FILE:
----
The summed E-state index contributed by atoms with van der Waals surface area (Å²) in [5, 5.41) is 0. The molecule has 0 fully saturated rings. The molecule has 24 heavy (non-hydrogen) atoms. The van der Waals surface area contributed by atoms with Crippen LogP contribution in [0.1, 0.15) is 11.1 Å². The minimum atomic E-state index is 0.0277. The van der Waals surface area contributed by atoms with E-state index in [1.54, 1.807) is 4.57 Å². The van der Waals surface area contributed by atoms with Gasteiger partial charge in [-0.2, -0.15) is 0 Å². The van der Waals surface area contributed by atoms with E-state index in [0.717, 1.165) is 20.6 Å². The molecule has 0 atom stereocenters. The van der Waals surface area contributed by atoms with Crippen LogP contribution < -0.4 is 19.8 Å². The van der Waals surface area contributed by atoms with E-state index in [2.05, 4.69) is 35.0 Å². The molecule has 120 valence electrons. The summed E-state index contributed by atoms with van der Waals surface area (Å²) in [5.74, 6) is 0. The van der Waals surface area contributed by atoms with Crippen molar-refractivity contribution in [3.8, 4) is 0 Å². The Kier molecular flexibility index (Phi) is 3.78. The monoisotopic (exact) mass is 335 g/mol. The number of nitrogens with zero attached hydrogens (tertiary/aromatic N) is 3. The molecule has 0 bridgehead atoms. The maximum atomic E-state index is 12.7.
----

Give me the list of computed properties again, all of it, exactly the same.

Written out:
The summed E-state index contributed by atoms with van der Waals surface area (Å²) in [5, 5.41) is 0. The molecule has 0 fully saturated rings. The molecule has 24 heavy (non-hydrogen) atoms. The van der Waals surface area contributed by atoms with Crippen LogP contribution in [0.1, 0.15) is 11.1 Å². The minimum atomic E-state index is 0.0277. The van der Waals surface area contributed by atoms with E-state index in [1.54, 1.807) is 4.57 Å². The van der Waals surface area contributed by atoms with Gasteiger partial charge in [-0.2, -0.15) is 0 Å². The van der Waals surface area contributed by atoms with E-state index in [0.717, 1.165) is 20.6 Å². The molecule has 0 atom stereocenters. The van der Waals surface area contributed by atoms with Crippen LogP contribution < -0.4 is 19.8 Å². The van der Waals surface area contributed by atoms with E-state index in [2.05, 4.69) is 35.0 Å². The molecule has 120 valence electrons. The summed E-state index contributed by atoms with van der Waals surface area (Å²) in [5.74, 6) is 0. The van der Waals surface area contributed by atoms with Crippen molar-refractivity contribution in [3.8, 4) is 0 Å². The Kier molecular flexibility index (Phi) is 3.78. The monoisotopic (exact) mass is 335 g/mol. The number of nitrogens with zero attached hydrogens (tertiary/aromatic N) is 3. The molecule has 0 bridgehead atoms. The maximum atomic E-state index is 12.7.